Seriously, you can be a happy 20-something. Every which way I turn I’m reminded that I have a mass amount of college debt, the corporate job world is screwing me over, that I shouldn’t get my hopes up when it comes to love at this age because there are a multitude of “the ones,” and that I need to travel and explore because it won’t be satisfying if I wait till I get older. But most of all, I’m reminded that the only way to live like a twenty-something is to be a lost soul in this big, big world.
News stations, economic professors, psychological therapists, and anyone who microscopically studies twenty-somethings have made it clear … twenty somethings are f*cked. These studies and opinions, ironically, don’t really do much but stress me out more and put me in a state of constant worry. I’m uneasy. Basically, these reminders and studies have made it so that the pressure to be unhappy is greater than our pressure to be happy.
This propaganda can be unbearable and I’m asking for it to stop. Please. Stop. It’s headed to a point where I need to tune everything out for me to live a normal life. I’m going so far to say that the pressure to be unhappy is psychologically scarring.
It’s true, many twenty-somethings, myself included, are in a constant place searching for the meaning in our lives. But, we can definitely do this without having a frown on our faces.
Yes, it can be stressful looking for the right job.
Yes, it can be stressful to hold a relationship or find the right person for you.
Yes, it can be stressful to find enough money and time to travel to a distant country.
Yes, it can be stressful trying to understand what the hell is going on in the world.
Yes, it can be stressful to figure out what makes us, us.
But stress doesn’t and shouldn’t be correlated to unhappiness, as it’s more of an emotion that helps us grow. If we used this premise on how we view stress as the structure that it is only an emotion to help us find a way out of obstacles, then I think there would be more people out there willing to mentor us than just advise or academically critique our every move.
If you allow us to be happy then I’m sure we’ll be able to spread this happiness not only to our own peer groups, but also to the ones who are even younger. Happiness breeds happiness. Positivity breeds positivity.
Dealing With Struggles
I’m not going to lie when I say that I don’t struggle when it comes to finding my own happiness in life. I have my own disappointments and my own psychological issues that can and have torn me apart emotionally – but I’m learning that struggle, turmoil, and searching for my self-actualization is just a part of life, so I move forward (try to).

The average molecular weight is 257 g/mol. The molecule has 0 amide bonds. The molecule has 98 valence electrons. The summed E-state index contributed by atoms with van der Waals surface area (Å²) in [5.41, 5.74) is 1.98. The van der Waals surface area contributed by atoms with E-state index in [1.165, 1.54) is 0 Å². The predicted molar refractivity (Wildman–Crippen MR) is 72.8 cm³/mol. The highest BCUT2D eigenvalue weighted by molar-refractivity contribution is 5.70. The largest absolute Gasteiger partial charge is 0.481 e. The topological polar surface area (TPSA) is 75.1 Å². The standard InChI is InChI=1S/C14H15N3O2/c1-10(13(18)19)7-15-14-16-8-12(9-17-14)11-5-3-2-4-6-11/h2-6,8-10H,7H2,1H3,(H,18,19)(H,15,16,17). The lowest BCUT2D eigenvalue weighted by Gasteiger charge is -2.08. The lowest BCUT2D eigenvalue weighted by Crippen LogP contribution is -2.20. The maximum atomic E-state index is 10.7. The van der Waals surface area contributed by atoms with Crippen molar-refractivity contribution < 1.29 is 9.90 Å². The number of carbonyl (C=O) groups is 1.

How have I been able to do this? Well, for the past few months, I’ve been fortunate to be surrounded by a group of peers who have pushed and helped me move forward in a better state. Basically, it’s because of others that I’ve been able to live a “happier” life.
To further clarify: I believe the ability to be surrounded by a group of peers to help lift us up happens when external forces ingrain such doctrine into our heads. Therefore, if we’re just given a chance to be happy and given the opportunity to remind us that there is indeed hope – then our lives would be a little bit easier to handle.
According to the CEO of Zappos and author of Delivering Happiness, Tony Hshei, happy people are more productive, more efficient, more effective, more innovative, and more creative. I think these are all traits and very high positives that can change the world we live in to a better, constructive, and cohesive planet.
Listen, I’m not saying that I want to live or that we’re ever going to be in an ebullient world of rainbows and butterflies: “la-la-utopian-land” (There will always be the stresses and destructive plots that can make our own world seem like an unhappy place. It’s inevitable). What I am saying is that we shouldn’t allow anyone or anything define our generation as the unhappy generation. Ignore the brainwashing because believe it or not, we’re not f*cked.
We got this.